Ilearnedto skate at Channel’s Rink, just across the highway/main street and a few houses up towards the centre of the town of Stanstead Quebec, maybe a few hundred yards away from my home. They sold hot dogs for ten cents and I remember slathering the dog and me with mustard and then “clumping” home, with my skates on, not to be repeated.
Learning to skate in a small town is an experience to be learned, experienced and enjoyed, and the very girls that I later threw snowballs at as they cycled along main street on a late autumn snow fall day, were probably the ones that took me by the hands and arms and helped to get me around the first few ovals of the natural ice surface. The youngish girls were always helpful and after a few turns, they may have moved on to help another aspiring Rocket Richard or maybe contented themselves as they too developed their capabilities.
Channels was an old, dark, wooden quad style of an arena, with a few spectator stands along the sides of the boards, for maybe 500 people. The change rooms were dank and poorly lit but there was a small ticket window at the entrance and a smallish restaurant counter where hot dogs, coffee, hot chocolate and cokes were sold. The facilities, as I recall were pretty small and modest, but there were separate “Men’s” and “Lady’s. There was no ice making machine, so the ice at Channel’s was always natural and depended on cold outside winter weather, and periodically could be almost invisible under a vapour cloud of mist if warmer moisture laden, spring air met up with a cold ice surface. It was just another natural phenomena that a very limited ventilation system
Forthe last several years, The Rotary Club of the Boundary, has offered two vocational scholarships in the area. These scholarships are offered to a graduating student who wishes to further their education in the vocation that they have chosen to follow. These vocations are those of technical nature (i.e. agriculture, carpentry, mechanic, refrigeration, hospitality, etc.), and are geared to college career oriented programs, rather than university. One is issued to a Canadian student residing in the Boundary area including Ayers Cliff, Hatley and North Hatley and immediate area, and the other to a U.S. student residing in Derby Line, Derby, Holland, Morgan, Charleston and immediate area. was not designed to handle but to be enjoyed and patiently waited on, to clear on “Hockey nite in Stanstead.”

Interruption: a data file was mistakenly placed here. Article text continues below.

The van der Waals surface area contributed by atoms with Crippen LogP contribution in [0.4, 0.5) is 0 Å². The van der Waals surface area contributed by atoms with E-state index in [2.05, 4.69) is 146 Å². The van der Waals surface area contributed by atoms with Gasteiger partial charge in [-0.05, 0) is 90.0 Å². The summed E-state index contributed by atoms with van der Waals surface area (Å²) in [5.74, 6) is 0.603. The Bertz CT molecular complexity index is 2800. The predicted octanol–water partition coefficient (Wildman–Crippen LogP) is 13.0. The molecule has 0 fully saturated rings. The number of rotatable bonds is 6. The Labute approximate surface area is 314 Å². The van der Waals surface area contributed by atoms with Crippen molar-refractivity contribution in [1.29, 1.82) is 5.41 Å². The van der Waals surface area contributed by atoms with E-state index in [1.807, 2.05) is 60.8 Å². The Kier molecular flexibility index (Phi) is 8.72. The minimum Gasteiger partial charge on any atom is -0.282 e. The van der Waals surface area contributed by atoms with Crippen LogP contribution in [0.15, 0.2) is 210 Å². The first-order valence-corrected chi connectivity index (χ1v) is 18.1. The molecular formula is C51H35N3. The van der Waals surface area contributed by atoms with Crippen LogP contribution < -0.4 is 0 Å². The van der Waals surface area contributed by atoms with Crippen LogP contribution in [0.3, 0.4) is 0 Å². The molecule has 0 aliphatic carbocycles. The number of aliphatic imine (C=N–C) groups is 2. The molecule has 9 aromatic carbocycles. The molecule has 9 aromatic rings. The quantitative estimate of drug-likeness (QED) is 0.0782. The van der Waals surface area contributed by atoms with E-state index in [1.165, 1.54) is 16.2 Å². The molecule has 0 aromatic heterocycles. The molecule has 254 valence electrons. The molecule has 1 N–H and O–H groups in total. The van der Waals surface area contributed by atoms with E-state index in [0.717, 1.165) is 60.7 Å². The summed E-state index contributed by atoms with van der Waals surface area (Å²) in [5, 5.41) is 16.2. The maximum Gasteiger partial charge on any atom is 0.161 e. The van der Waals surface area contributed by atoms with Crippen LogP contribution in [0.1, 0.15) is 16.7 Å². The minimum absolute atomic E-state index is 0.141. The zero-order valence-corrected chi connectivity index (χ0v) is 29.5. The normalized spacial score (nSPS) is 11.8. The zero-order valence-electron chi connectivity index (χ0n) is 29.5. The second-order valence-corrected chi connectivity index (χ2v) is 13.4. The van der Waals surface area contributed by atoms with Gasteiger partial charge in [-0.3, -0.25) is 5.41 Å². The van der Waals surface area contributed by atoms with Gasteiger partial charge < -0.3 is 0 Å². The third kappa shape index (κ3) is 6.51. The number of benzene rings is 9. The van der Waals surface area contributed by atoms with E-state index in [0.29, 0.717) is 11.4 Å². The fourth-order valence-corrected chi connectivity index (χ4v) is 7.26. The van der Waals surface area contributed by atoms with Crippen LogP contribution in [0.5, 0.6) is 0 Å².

My brother Philip played for the Stanstead Blackhawks and I can remember him holding forth on the blue line in his gray sweatshirt. Sammy Bethel was another player, maybe the goalie. They were playing one of their frequent opponents; the hated team from Beebe dressed in their blue “Maple Leaf” jerseys. When we bored of the performance, we chased each other around the narrow aisles of the empty spectator benches, until Mr. Benbow, remonstrated that we should pay attention to the game, and maybe learn something. We usually settled down and watched the remainder of the game, usually, or strayed away into the cold winter night air, and home.
Then one day, Channels was declared unsafe and in no time at all, was soon undergoing demolition by a Sherbrook contractor, leaving the three villages with no covered ice surface. Neighbouring towns of Beebe, Rock Island, Derby Line and Ayers Cliff, had already addressed and solved the winter rink scenario and all had their normal, one or two or even three, natural ice, out door surfaces fitted with modest and smallish changing rooms, restaurants and parking facilities. Lighting might just be normal higher wattage bulbs strung from poles at the ends of the rinks, barely nine feet above the playing surface, although Stanstead College was fitted with new and higher quality spotlight style of lighting. Visibility was not the greatest. Rinks in those days were all prepared by men of the local village, but frequently would have one or two people employed in the ice making and maintenance of the facility and another as ticket taker to earn a modest amount to help for the winter-time pleasure. A town like Rock Island
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This photo of the Stanstead Olympics hockey team was taken around 1925 by the famous Parker Studio, of Derby Line.